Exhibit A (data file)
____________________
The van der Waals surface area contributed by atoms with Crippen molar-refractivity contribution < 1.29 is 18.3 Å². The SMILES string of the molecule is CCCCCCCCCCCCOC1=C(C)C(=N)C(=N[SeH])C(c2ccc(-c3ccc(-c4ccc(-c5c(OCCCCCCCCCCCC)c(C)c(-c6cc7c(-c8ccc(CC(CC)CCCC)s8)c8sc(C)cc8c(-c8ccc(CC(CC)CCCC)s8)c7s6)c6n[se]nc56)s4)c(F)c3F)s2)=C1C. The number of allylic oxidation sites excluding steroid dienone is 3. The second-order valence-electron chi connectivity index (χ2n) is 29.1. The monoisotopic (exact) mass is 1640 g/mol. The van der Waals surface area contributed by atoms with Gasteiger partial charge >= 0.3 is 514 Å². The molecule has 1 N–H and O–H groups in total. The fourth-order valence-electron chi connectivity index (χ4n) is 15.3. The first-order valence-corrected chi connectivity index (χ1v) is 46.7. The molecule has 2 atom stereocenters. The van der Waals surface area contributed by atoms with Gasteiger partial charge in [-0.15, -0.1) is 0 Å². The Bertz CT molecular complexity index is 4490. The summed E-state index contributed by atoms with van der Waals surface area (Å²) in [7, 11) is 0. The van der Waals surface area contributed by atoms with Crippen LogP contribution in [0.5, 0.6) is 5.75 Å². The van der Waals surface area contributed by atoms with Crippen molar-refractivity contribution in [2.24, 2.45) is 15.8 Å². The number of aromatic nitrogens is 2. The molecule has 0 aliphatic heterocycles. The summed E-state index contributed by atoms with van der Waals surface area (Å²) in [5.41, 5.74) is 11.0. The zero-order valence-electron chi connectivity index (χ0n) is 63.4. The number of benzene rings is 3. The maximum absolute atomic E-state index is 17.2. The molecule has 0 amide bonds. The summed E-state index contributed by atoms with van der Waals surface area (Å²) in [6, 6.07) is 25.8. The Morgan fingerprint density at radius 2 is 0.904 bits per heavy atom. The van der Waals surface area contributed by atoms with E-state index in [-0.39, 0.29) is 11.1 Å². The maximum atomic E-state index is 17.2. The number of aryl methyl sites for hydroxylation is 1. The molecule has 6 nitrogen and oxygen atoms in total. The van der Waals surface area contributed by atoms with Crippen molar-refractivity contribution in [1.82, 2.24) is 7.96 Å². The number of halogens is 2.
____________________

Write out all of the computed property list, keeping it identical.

The van der Waals surface area contributed by atoms with Crippen molar-refractivity contribution < 1.29 is 18.3 Å². The SMILES string of the molecule is CCCCCCCCCCCCOC1=C(C)C(=N)C(=N[SeH])C(c2ccc(-c3ccc(-c4ccc(-c5c(OCCCCCCCCCCCC)c(C)c(-c6cc7c(-c8ccc(CC(CC)CCCC)s8)c8sc(C)cc8c(-c8ccc(CC(CC)CCCC)s8)c7s6)c6n[se]nc56)s4)c(F)c3F)s2)=C1C. The number of allylic oxidation sites excluding steroid dienone is 3. The second-order valence-electron chi connectivity index (χ2n) is 29.1. The monoisotopic (exact) mass is 1640 g/mol. The van der Waals surface area contributed by atoms with Gasteiger partial charge >= 0.3 is 514 Å². The molecule has 1 N–H and O–H groups in total. The fourth-order valence-electron chi connectivity index (χ4n) is 15.3. The first-order valence-corrected chi connectivity index (χ1v) is 46.7. The molecule has 2 atom stereocenters. The van der Waals surface area contributed by atoms with Gasteiger partial charge in [-0.15, -0.1) is 0 Å². The Bertz CT molecular complexity index is 4490. The summed E-state index contributed by atoms with van der Waals surface area (Å²) in [7, 11) is 0. The van der Waals surface area contributed by atoms with Crippen LogP contribution in [0.5, 0.6) is 5.75 Å². The van der Waals surface area contributed by atoms with Crippen molar-refractivity contribution in [2.24, 2.45) is 15.8 Å². The number of aromatic nitrogens is 2. The molecule has 0 aliphatic heterocycles. The summed E-state index contributed by atoms with van der Waals surface area (Å²) in [5.41, 5.74) is 11.0. The zero-order valence-electron chi connectivity index (χ0n) is 63.4. The number of benzene rings is 3. The maximum absolute atomic E-state index is 17.2. The molecule has 0 amide bonds. The summed E-state index contributed by atoms with van der Waals surface area (Å²) in [6, 6.07) is 25.8. The Morgan fingerprint density at radius 2 is 0.904 bits per heavy atom. The van der Waals surface area contributed by atoms with E-state index in [-0.39, 0.29) is 11.1 Å². The maximum atomic E-state index is 17.2. The number of aryl methyl sites for hydroxylation is 1. The molecule has 6 nitrogen and oxygen atoms in total. The van der Waals surface area contributed by atoms with Crippen molar-refractivity contribution in [1.82, 2.24) is 7.96 Å². The number of halogens is 2.